It has been directly proved that hysterical symptoms are residues (reminiscences) of impressive incidents, which have been withdrawn from everyday consciousness and are determined in form by details of the traumatic effects of these incidents in a way which excludes voluntary formation. In this conception, the therapeutic possibilities consist of the chances of annulling such a “repression”, so as to allow part of the unconscious psychic life to become conscious and thus deprive it of its pathogenic power. This conception is a dynamic one in so far as it regards the psychic processes as displacements of psychic energy, which can be estimated by the degree of the action on the affective elements. This is most significant in hysteria, where the process of “conversion” creates the symptoms by transforming a mental mass of emotion into somatic innovations.
The first psychoanalytic examinations and attempts at treatment were made with the aid of hypnotism. Afterwards, this was abandoned and the work performed by the method of “free association”, the patient remaining in his normal state. This modification had the advantage that the procedure could be applied to a far larger number of cases of hysteria, to other neuroses, and also to healthy individuals. The development of a special faculty of interpretation, however, became necessary, so as to draw conclusions from the expressed ideas of the examined individual. These interpretations established with all certainty the fact, that the psychic dissociations are kept up solely by “inner resistances”. The conclusion, therefore, seems justified, that they have arisen through inner psychic conflict, which has led to the “repression” of the underlying emotion. To overcome this conflict, and thereby cure the neurosis, the guiding hand of the doctor trained in psychoanalysis is required.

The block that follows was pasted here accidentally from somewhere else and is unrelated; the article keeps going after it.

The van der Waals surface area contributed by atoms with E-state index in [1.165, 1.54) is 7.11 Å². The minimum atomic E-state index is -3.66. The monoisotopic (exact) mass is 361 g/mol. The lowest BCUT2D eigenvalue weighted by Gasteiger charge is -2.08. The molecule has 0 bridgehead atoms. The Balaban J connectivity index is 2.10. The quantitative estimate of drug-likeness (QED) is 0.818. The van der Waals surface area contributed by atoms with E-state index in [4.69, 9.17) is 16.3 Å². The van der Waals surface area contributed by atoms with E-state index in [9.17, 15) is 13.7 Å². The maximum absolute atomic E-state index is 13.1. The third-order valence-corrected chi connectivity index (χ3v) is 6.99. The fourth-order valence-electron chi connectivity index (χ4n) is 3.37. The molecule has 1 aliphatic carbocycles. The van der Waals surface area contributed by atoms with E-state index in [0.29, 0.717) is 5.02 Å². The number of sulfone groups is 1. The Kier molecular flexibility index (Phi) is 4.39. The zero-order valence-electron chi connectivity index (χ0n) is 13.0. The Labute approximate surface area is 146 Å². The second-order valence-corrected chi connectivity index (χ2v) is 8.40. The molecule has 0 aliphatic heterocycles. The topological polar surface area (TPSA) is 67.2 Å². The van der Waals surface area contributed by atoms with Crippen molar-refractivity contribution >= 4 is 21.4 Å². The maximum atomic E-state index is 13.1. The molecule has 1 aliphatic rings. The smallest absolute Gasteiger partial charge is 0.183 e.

Further, it has been very generally demonstrated that in all neuroses, the morbid symptoms are really the end products of such conflicts, which have led to “repression” and “psychic cleavage”. The symptoms are generated by different mechanism: (a) either as formations in substitution for the repressed forces; or (b) as compromises between the repressing and the repressed forces; or (c) as reactionformations and securities against the repressed forces.
The investigations were further extended to the conditions under which psychic conflicts lead to “repression” (i.e. , the dissociation caused dynamically), because it goes without saying, that a psychic conflict may in itself have also a normal ending. Psychoanalysis yielded as result, that the conflicts are always between sexual impulses (using the work “sexual” in the widest sense), and the wishes and tendencies of the remaining ego. In the neuroses is the sexual impulses, which succumb to “repression”, and, consequently, form the most important basis for the genesis of symptoms, which, therefore, may be conceived as sexual gratification in substitution.